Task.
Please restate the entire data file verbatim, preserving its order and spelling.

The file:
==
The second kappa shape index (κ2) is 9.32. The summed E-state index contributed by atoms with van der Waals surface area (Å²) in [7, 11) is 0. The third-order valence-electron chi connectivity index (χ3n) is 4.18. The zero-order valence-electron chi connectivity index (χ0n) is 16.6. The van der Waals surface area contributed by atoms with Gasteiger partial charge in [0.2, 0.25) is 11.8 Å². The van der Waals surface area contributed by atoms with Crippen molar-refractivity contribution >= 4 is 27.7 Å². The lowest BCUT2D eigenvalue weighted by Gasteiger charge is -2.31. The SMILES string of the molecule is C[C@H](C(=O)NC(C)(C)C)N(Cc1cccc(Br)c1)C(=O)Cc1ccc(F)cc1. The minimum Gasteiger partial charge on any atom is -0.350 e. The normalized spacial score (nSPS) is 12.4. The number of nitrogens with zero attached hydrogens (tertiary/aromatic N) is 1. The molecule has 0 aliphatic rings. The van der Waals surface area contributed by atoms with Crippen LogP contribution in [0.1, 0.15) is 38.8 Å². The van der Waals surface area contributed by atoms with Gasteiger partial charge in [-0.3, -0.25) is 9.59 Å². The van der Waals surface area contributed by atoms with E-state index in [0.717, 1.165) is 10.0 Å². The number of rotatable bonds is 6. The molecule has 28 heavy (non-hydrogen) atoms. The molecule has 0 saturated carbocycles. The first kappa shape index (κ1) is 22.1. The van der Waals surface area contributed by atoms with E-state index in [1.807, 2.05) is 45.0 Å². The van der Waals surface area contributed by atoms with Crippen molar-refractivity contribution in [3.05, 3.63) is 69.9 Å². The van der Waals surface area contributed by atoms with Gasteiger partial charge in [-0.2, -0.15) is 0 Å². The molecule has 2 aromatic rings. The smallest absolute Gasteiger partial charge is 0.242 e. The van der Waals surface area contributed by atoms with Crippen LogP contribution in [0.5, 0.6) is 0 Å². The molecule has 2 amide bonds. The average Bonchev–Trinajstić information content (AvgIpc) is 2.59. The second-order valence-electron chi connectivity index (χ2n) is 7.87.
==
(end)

The second kappa shape index (κ2) is 9.32. The summed E-state index contributed by atoms with van der Waals surface area (Å²) in [7, 11) is 0. The third-order valence-electron chi connectivity index (χ3n) is 4.18. The zero-order valence-electron chi connectivity index (χ0n) is 16.6. The van der Waals surface area contributed by atoms with Gasteiger partial charge in [0.2, 0.25) is 11.8 Å². The van der Waals surface area contributed by atoms with Crippen molar-refractivity contribution >= 4 is 27.7 Å². The lowest BCUT2D eigenvalue weighted by Gasteiger charge is -2.31. The SMILES string of the molecule is C[C@H](C(=O)NC(C)(C)C)N(Cc1cccc(Br)c1)C(=O)Cc1ccc(F)cc1. The minimum Gasteiger partial charge on any atom is -0.350 e. The normalized spacial score (nSPS) is 12.4. The number of nitrogens with zero attached hydrogens (tertiary/aromatic N) is 1. The molecule has 0 aliphatic rings. The van der Waals surface area contributed by atoms with Crippen LogP contribution in [0.1, 0.15) is 38.8 Å². The van der Waals surface area contributed by atoms with Gasteiger partial charge in [-0.3, -0.25) is 9.59 Å². The van der Waals surface area contributed by atoms with E-state index in [0.717, 1.165) is 10.0 Å². The number of rotatable bonds is 6. The molecule has 28 heavy (non-hydrogen) atoms. The molecule has 0 saturated carbocycles. The first kappa shape index (κ1) is 22.1. The van der Waals surface area contributed by atoms with E-state index in [1.807, 2.05) is 45.0 Å². The van der Waals surface area contributed by atoms with Crippen molar-refractivity contribution in [3.05, 3.63) is 69.9 Å². The van der Waals surface area contributed by atoms with Gasteiger partial charge in [-0.2, -0.15) is 0 Å². The molecule has 2 aromatic rings. The smallest absolute Gasteiger partial charge is 0.242 e. The van der Waals surface area contributed by atoms with Crippen LogP contribution in [0.5, 0.6) is 0 Å². The molecule has 2 amide bonds. The average Bonchev–Trinajstić information content (AvgIpc) is 2.59. The second-order valence-electron chi connectivity index (χ2n) is 7.87.